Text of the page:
Geoducks freshly harvested off remote waters in B.C. ( Photo by Geoduck from Canada)

B.C.’s $50 million geoduck industry hit after China’s market slumps

With more than 90 per cent of the time-sensitive harvest exported to China, geoduck harvesters see a 40 per cent business drop

The $50 million industry surrounding Canada’s “presentationally challenged” Pacific coast clam has been smacked hard by the coronavirus.

Geoducks, which gained a jolt of worldwide notoriety due to Prince William’s polite description during a 2016 visit to B.C., faced a swift blow when China shut its borders at the end of January.

“Business is down by 40 per cent ” said James Austin, president of Underwater Harvesters Association, adding that China’s economic market, which plummeted after the pandemic, has a huge direct effect on the Canadian geoduck industry.

While the the large, ridiculous-looking mollusk — the largest burrowing clam in the world — does not generate a huge demand near home waters, it is a much-sought-after delicacy in Asia. More than 90 per cent of geoducks harvested in B.C. are exported and sold to Chinese markets where the demand is huge, apparently due to its aphrodisiac properties.

Sold for anywhere between $20-$30 per pound prior to the pandemic, the price has now dropped by 30 per cent said Austin.

The high price is due to highly specialized harvesting procedures and the agile nature of its distribution. Fresh, live geoducks are supplied to Asian markets within 24 hours after being harvested by experienced divers and boxed at federally approved facilities in Vancouver.

Timely delivery plays a crucial role in the demand, said Austin. When airlines cut back international operations in February, licensed geoduck harvesters had to leave 450,000 lbs (204,000 kg) of their annual allowable catch underwater.

“There was no point in harvesting them as there was no market at that time,” said Austin, who added that the quota that was supposed to be harvested by Feb. 28, had to be extended and was completed only by May 15.

Since direct flights to China were suspended, alternative air routes had to be identified to deliver geoducks into mainland China via Taiwan and Hong Kong.

Harvested from depths of 20 to 30 metres, geoducks are found in remote waters around Vancouver Island including those around Tofino, Barkley Sound, Port McNeil and Port Hardy, as well as off Haida Gwaii and mainland B.C.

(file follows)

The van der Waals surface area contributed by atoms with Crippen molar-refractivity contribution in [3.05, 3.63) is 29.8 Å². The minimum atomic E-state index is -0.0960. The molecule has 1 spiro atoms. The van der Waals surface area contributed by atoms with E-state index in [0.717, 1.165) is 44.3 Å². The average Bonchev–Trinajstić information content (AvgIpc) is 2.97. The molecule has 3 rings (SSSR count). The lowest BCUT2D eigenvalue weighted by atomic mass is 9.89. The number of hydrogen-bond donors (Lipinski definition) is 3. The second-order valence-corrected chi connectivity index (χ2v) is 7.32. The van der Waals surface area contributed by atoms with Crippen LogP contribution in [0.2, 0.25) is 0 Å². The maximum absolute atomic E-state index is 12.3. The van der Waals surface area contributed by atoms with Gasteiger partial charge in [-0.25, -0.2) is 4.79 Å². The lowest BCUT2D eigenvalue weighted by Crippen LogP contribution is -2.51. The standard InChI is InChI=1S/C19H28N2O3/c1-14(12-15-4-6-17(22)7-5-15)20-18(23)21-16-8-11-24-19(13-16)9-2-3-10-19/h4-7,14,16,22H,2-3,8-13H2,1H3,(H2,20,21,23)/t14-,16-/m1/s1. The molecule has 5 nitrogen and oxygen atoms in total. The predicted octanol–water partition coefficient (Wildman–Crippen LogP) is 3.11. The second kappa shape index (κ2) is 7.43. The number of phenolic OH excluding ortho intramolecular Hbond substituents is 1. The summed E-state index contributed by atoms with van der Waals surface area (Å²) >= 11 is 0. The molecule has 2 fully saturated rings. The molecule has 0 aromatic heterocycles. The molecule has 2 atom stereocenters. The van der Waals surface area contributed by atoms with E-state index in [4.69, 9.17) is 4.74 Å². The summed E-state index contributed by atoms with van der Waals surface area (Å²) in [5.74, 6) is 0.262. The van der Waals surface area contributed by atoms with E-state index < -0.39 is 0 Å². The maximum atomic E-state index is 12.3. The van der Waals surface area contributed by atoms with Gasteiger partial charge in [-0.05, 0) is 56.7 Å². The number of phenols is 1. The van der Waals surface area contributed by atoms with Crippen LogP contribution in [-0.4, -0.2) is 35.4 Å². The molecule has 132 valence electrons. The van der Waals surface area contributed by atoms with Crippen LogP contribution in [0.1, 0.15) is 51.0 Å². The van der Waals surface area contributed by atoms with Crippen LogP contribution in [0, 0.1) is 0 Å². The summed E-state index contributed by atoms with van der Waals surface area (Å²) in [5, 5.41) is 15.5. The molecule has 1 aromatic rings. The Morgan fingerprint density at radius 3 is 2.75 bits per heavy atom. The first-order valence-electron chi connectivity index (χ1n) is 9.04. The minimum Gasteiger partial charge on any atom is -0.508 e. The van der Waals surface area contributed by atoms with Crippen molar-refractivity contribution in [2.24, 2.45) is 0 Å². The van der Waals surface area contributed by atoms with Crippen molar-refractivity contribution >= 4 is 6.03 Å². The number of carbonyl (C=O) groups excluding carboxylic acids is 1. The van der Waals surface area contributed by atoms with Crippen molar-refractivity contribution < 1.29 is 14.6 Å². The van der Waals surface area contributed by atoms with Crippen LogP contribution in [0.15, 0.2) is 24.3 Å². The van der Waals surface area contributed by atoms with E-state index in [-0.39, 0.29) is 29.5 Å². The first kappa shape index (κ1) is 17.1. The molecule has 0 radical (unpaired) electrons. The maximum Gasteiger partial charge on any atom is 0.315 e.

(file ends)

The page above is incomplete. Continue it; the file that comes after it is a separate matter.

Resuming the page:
Harvesting is done year-round, to extract an annual quota of three million pounds. Before COVID-19, an average of between 10,000 lbs to 30,000 lbs of geoduck was exported every day from B.C. The demand spikes further during festivals, especially Chinese new year, Austin said.

ALSO IN NEWS: B.C.’s new COVID-19 cases total 29 during the past three days

ALSO IN NEWS: Six people arrested during Port McNeill drug investigation

Chinavancouverisland

Get local stories you won't find anywhere else right to your inbox.
Sign up here

Just Posted

Smokey Port painted by D.F. Gray during the eighth annual Paint Out. (SUBMITTED PHOTO)
Port Alberni’s DRAW Gallery celebrates art online and in person

Fall in Love With Art! exhibit runs until Nov. 27

Mount Arrowsmith rises over the City of Port Alberni in its late summer splendour. (SUSAN QUINN/ Alberni Valley News)
More funding available through Alberni Valley Community Foundation

$30K available for charities responding to COVID-19; deadline is Oct. 30

Alberni District Secondary School principal Rob Souther, ADSS Breakfast Club Coordinator Melody Burton, Andrew Johns and employees William Dorr and Erika Salvino celebrate Johns’ donation of $5,000 to the breakfast club. (SONJA DRINKWATER/ Special to the AV News)
SCENE AND HEARD: Feeding Alberni Valley residents one dollar at a time

Local organizations benefit from charitable donations

FILE – Provincial health officer Dr. Bonnie Henry answers questions during a press conference to update on the province’s fall pandemic preparedness plan from the press theatre at Legislature in Victoria, Wednesday, Sept. 9, 2020. THE CANADIAN PRESS/Chad Hipolito
B.C. sees record-breaking daily COVID infections with 499 new cases over weekend

Two people, both in the Lower Mainland, died due to the virus over the weekend

A passer-by walks past a COVID-19 testing clinic in Montreal, Friday, Oct. 16, 2020. THE CANADIAN PRESS/Ryan Remiorz
Canada ‘yet to see’ deaths due to recent COVID surge as cases hit 200,000

Much of the increase in case numbers can be attributed to Ontario and Quebec

Police confirm human remains were found in a recycling bin in Vancouver on Oct. 18, 2020. (Black Press Media file photo)
Human remains found in recycling bin floating near Vancouver beach

Police asking nearby residents to see if their recycling bin has gone missing

Join Black Press Media and Do Some Good

Pay it Forward program supports local businesses in their community giving

Is it time to start thinking about greener ways to package cannabis?

Packaging suppliers are still figuring eco-friendly and affordable packaging options that fit the mandates of Cannabis Regulations

(File photo)
RCMP: Two men face charges in reported Parksville fatal hit-and-run

Investigation into man’s death began in August of 2019

B.C. Liberal leader Andrew Wilkinson visits a North Vancouver daycare to announce his party’s election promises for child care, Oct. 9, 2020. (B.C. Liberal Party video)
B.C. parties pitch costly child care programs in pandemic

B.C. Liberals say they’ll deliver on NDP’s $10-a-day promise for lower-income families

A B.C. man decided to create a website to help people find family doctors accepting patients. Because Victoria is considered high-demand, clinic openings can’t be posted publicly. (Unsplash)
Vancouver Island man starts website that connects B.C. residents with doctors

Nanaimo man started project to help people find family physicians accepting patients

Most Read